The Spanish had little use for the Inca capitol city of Cuzco since it sat trapped in the Andes, so after their conquest was complete, they based the new capitol in Lima right on the Pacific coast. We were impressed with the infrastructure investments in Lima, as well as the beauty of the land.
Ironically, the Inca had conquered the settlers of Lima before the Spanish arrived and found little use for the coast. The prior people had built a massive adobe pyramid that slowly got buried as centuries passed. Eventually, the Miraflores district sprang up around and on top of the buried ruins. Today the archeological value of Huaca Pucllana protects the boundaries of this adobe brick complex from any further encroachment, creating an interesting juxtaposition next to modern mid-rises.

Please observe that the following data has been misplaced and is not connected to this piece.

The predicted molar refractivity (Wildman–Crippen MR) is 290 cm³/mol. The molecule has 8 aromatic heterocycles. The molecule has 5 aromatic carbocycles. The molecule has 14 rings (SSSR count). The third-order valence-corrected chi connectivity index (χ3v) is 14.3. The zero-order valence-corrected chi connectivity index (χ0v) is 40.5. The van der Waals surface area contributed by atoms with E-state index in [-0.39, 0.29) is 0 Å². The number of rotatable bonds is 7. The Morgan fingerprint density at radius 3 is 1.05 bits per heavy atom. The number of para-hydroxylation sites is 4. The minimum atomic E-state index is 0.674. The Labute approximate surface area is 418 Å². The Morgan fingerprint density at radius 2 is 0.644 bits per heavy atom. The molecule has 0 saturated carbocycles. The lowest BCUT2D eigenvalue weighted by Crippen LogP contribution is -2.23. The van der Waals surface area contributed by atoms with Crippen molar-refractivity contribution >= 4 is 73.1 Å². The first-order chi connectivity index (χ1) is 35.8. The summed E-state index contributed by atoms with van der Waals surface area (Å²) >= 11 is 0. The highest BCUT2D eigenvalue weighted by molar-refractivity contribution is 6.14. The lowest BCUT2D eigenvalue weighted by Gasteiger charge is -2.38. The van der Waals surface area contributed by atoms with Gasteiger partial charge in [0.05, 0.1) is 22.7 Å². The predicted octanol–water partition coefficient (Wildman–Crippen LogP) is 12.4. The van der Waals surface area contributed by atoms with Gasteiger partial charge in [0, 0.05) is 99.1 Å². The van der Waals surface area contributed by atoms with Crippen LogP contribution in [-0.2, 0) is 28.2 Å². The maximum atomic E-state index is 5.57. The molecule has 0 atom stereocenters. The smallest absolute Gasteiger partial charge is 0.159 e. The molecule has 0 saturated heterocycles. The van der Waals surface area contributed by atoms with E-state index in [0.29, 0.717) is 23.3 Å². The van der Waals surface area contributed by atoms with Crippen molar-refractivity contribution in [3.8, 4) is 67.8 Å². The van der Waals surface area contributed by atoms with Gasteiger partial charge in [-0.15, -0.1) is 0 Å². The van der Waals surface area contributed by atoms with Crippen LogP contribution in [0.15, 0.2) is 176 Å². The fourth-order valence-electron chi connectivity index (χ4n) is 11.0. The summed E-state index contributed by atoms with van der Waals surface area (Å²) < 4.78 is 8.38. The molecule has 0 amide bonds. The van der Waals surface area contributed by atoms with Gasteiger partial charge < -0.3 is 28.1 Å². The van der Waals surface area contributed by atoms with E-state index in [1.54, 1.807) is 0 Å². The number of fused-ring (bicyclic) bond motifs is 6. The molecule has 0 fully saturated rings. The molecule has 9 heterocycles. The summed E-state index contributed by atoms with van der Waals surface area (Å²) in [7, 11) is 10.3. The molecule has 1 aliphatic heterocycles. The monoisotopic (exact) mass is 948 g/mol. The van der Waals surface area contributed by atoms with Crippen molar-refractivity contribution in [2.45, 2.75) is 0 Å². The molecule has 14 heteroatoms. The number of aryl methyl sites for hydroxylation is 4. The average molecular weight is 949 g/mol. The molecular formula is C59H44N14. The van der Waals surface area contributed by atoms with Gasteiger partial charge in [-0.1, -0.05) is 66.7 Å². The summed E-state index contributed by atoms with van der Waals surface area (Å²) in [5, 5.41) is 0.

But what really excited us about Lima was the food. The world’s 35th best restaurant is here, and large immigrant populations from China and Japan call Lima home (one of Peru’s quite controversial ex-presidents is the son of Japanese immigrants and had to flee back to his ancestral homeland for amnesty when things got dicey). We went straight to Chinatown to satisfy some cravings but ran into language difficulties; almost nobody spoke Chinese there! Next up was visiting Edo, a sushi bar where the chefs, all young Asian-Peruvians, spoke only Spanish, and the rolls reflected their fusion background.